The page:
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  • Writer's pictureDesmond Collins

Revocable Transfer on Death Deeds

Government Code § 27281; Probate Code §§ 5600, 5608, 5624, 5626, 5632, 5642, 5644, 5652, 5660, 5674, 5682, 5690, 5694, 5605, 5615, 5618, 5625, 5658, 5659, 5677, 5678, 5681, 5698, 5676, and 5610

The only way to convey property to an heir prior was through a trust or a will; however, a Revocable Transfer on Death Deeds (RTODD) now provides a more accessible and cost-effective means. California enacted a five-year pilot program for RTODDs in 2015, in which the amendment enacts the California Law Revision Commission's recommended changes and extends the end date for RTODDs until January 1, 2032.

The revisions provide various defined terms, require deeds and revocations to be signed and notarized by the transferor along with two witnesses, and require that the beneficiary serve notice on the transferor’s heirs upon their death. The Executive Committee of the Trusts and Estates Section of the California Lawyers Association argued against the amendment, stating that while the safeguards are necessary, they undermine RTODDs by making the process far more complex. Their argument included that it will deter their use or require legal advice, contrary to the intent that RTODDs be simple and useful for the average person.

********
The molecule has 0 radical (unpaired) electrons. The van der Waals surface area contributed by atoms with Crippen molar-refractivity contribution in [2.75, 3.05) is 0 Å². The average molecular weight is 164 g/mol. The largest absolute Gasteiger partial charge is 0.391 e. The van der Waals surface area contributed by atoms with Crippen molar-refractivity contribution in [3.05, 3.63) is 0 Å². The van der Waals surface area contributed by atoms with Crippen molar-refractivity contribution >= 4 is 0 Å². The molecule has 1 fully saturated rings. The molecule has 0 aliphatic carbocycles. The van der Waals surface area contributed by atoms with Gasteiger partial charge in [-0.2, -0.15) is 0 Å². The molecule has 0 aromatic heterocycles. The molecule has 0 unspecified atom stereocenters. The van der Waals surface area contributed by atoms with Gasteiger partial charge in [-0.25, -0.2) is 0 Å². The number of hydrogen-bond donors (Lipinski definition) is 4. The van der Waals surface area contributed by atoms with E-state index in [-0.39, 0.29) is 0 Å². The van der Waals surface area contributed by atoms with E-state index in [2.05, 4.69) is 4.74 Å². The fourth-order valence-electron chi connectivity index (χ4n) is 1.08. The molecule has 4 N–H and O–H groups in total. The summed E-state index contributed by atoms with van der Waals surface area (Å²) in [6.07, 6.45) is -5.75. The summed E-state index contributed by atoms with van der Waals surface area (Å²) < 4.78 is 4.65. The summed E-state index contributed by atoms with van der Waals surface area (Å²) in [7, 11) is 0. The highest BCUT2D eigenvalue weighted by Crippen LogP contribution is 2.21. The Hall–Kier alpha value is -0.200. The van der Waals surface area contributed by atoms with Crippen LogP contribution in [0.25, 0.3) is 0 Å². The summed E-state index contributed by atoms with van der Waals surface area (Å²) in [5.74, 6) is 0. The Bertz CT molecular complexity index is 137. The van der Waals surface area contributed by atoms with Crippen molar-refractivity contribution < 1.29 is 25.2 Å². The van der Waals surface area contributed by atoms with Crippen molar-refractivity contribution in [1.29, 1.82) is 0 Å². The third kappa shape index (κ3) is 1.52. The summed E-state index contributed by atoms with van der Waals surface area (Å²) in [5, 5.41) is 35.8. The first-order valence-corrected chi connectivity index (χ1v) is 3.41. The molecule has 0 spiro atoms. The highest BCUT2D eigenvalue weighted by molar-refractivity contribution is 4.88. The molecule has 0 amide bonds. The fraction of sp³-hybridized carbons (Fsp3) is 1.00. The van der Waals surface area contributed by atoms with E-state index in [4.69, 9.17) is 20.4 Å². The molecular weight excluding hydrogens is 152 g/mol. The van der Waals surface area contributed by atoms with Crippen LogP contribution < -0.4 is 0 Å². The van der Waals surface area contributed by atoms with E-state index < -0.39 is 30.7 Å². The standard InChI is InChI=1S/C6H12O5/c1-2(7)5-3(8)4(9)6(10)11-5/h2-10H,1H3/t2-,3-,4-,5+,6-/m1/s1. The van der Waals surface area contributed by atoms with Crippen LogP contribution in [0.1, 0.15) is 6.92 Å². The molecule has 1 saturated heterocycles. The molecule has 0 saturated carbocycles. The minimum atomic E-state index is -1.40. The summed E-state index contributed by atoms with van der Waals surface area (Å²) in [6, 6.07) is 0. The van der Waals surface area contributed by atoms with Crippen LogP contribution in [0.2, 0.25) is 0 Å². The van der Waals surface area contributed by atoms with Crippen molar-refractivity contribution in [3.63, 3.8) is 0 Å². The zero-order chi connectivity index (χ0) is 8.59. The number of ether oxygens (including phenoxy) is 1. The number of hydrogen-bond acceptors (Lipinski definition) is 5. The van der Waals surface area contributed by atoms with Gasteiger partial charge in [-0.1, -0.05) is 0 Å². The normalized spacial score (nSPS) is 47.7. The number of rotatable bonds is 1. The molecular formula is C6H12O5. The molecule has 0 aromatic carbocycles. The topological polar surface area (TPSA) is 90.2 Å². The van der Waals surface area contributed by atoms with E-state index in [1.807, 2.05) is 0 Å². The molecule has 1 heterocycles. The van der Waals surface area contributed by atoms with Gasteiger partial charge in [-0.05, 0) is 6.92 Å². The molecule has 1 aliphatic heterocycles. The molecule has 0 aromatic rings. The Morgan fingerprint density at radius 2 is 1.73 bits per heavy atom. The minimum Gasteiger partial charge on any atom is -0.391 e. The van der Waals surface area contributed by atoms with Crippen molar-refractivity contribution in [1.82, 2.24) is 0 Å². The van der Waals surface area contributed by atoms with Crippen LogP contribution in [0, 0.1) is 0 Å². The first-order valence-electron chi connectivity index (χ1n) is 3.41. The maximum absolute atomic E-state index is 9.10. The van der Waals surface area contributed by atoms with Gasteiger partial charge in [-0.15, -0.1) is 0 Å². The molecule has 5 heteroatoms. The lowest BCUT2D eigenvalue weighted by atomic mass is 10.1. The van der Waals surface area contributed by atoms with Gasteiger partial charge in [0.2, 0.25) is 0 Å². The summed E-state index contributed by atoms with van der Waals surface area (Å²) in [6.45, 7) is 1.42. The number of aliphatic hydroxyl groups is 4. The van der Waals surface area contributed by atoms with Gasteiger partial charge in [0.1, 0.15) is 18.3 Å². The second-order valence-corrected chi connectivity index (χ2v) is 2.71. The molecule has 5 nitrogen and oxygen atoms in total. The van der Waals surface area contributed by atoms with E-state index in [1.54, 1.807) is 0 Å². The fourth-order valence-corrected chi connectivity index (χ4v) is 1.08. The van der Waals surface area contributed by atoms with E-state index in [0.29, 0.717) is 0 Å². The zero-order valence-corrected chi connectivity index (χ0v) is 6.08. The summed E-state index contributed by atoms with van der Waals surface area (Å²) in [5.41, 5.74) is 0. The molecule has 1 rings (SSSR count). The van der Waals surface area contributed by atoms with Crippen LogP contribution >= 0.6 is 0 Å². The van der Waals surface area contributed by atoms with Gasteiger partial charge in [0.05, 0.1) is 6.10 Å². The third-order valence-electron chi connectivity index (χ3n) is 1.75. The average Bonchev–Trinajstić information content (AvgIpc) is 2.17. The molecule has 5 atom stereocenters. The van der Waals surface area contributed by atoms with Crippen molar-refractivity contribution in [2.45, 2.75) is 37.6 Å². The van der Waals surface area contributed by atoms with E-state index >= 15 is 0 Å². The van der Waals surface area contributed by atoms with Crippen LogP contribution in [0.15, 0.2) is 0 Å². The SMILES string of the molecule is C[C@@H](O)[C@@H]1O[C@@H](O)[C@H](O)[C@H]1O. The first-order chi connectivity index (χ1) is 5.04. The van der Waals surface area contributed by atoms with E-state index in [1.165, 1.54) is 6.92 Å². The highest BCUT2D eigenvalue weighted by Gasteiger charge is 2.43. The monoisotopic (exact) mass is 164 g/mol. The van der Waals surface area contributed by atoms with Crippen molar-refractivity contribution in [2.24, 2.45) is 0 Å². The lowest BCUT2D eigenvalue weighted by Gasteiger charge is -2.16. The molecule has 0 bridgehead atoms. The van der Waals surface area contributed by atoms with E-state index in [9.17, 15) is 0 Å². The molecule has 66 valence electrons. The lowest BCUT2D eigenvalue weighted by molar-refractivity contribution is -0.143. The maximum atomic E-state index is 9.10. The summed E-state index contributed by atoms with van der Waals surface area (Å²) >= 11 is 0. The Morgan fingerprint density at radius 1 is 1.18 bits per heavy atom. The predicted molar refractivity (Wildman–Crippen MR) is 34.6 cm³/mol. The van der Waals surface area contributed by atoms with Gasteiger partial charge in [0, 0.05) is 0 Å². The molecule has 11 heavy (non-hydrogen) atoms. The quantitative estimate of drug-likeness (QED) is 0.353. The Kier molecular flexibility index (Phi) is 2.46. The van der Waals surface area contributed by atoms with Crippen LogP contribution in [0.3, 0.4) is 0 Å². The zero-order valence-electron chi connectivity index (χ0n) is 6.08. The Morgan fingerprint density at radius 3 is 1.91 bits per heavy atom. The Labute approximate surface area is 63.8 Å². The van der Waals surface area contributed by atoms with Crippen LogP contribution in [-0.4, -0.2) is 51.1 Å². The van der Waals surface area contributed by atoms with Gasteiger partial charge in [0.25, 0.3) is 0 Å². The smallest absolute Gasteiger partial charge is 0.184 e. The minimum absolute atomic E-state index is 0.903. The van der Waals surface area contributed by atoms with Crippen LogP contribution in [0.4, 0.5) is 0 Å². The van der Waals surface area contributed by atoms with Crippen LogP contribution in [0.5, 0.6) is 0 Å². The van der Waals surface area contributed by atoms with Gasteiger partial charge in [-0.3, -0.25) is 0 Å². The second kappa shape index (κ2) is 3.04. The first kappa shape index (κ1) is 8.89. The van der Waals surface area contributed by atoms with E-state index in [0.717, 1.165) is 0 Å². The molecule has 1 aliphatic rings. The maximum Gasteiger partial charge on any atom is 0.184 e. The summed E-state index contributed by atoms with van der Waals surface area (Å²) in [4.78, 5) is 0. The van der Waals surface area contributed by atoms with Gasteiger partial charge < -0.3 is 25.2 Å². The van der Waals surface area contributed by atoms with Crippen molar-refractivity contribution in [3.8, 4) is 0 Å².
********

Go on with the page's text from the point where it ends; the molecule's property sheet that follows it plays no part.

This article provides only general information, and not legal advice. If you have any questions or if we can help evaluate on how this applies to you, please reach out to us at

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